ACCC alarmed by supermarket fuel discounts: Sims says profit margin on fuel being eroded by supermarket chains

ACCC chairman Rod Sims has intensified the pressure on Coles and Woolworths to stop offering hefty shopper-docket fuel discounts, which the regulator believes may be in breach of competition laws.

Speaking at the Australian Institute of Company Directors Leader’s Edge lunch, at which SmartCompany was in attendance, Sims said the fuel vouchers made it impossible for independent fuel stations to compete.

The ACCC has for some time raised concerns the supermarkets are using their market power in food and grocery sales to gain control over the Australian fuel market, leading to a lessening of competition and ultimately higher prices for consumers.

“If Coles and Woolworths want to offer their customers a discount, it should be off supermarket products, not petrol,” Sims said.

“The net profit margin on petrol is way below 8 cents,” he told journalists after the lunch. “If you keep running this thing out for [a] length of time, there will be the inevitable consequences.”

Sims said the regulator had been approached by independent fuel stations who said their willingness to enter and compete in the market had certainly diminished.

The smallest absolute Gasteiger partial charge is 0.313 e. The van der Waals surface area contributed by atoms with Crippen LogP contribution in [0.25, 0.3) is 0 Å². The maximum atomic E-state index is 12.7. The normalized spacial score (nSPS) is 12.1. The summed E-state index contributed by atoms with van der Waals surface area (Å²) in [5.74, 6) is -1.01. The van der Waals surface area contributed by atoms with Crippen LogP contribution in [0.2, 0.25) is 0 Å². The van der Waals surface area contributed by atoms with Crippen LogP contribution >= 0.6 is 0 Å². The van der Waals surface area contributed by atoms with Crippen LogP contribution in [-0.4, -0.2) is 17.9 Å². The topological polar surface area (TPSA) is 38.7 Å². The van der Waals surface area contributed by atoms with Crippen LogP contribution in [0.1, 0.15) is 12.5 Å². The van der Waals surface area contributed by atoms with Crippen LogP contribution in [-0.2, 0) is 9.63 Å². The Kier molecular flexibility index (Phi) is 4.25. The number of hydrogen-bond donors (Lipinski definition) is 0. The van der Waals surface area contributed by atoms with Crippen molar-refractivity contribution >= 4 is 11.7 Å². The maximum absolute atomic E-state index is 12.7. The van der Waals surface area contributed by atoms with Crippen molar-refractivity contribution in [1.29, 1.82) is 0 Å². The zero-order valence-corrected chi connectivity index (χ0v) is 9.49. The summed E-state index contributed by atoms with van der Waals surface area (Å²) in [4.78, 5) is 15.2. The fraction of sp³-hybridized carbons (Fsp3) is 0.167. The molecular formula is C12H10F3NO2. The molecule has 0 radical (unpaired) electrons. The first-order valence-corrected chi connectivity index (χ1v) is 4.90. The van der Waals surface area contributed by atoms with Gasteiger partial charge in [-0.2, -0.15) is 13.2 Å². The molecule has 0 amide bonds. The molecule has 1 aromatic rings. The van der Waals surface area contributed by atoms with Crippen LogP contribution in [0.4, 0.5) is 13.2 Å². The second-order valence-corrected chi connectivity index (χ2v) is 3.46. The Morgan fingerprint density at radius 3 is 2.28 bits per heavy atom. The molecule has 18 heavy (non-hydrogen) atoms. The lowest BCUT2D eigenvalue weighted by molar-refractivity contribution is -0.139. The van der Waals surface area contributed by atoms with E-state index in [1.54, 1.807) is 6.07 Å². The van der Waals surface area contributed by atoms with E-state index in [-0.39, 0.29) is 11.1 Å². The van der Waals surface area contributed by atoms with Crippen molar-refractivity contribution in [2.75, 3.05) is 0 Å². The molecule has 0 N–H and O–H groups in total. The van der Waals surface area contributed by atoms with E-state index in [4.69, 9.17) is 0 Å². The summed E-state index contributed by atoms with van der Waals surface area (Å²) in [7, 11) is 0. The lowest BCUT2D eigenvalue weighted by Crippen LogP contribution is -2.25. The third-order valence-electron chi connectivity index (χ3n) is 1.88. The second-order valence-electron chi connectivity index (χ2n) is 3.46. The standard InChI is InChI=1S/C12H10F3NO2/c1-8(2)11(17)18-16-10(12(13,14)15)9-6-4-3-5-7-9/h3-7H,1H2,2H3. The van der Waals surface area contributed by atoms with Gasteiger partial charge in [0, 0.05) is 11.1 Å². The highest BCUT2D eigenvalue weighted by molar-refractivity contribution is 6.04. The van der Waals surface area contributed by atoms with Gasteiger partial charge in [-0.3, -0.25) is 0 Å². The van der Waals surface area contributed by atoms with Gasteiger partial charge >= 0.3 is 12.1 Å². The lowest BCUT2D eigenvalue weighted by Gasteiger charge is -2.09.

The ACCC has been investigating the issue for some months, Sims said, and was further alarmed when last summer the base fuel discount rate reached 8 cents a litre, doubling the discount for a full five months. In some instances, shoppers at the major supermarkets are given vouchers rewarding them with 45 cents off per litre.

Sims said the fuel discounts could also significantly punish consumers who do not shop at Coles or Woolworths, and could lessen the competition on the un-subsidised price of petrol, because all the price-conscious consumers were likely to use discount vouchers.

“We’re in the middle of this investigation… But when the shopper dockets got up to 8 cents a litre for five months, I think it’s very clear that sort of behaviour is going to make it very hard for companies that aren’t getting their fuel sales subsidised by supermarkets. They’re going to find it very hard to compete.”

The ACCC is still some months off finalising its investigation into the use of fuel discounts. When that investigation is finished, it will be required to go to court if it is to secure an injunction on the supermarkets’ use of fuel discounts.

The peak motorists lobby, the Australian Automobile Association, welcomed Sims’ comments.

“The motoring clubs have been raising these concerns for some time, with clear evidence that independent service stations are struggling to compete on prices,” AAA chief Andrew McKellar said.

“Let’s not kid anyone, supermarkets are not offering fuel discounts as a measure of goodwill or charity, they will be making up the profit elsewhere in their business. Discounts of 40 cents per litre or more are unsustainable in the long term and will drive out retailers not linked to the supermarkets chains.”

The ACCC has several investigations currently running into the misuse of market power by the two supermarket giants, including one into their dealings with suppliers.


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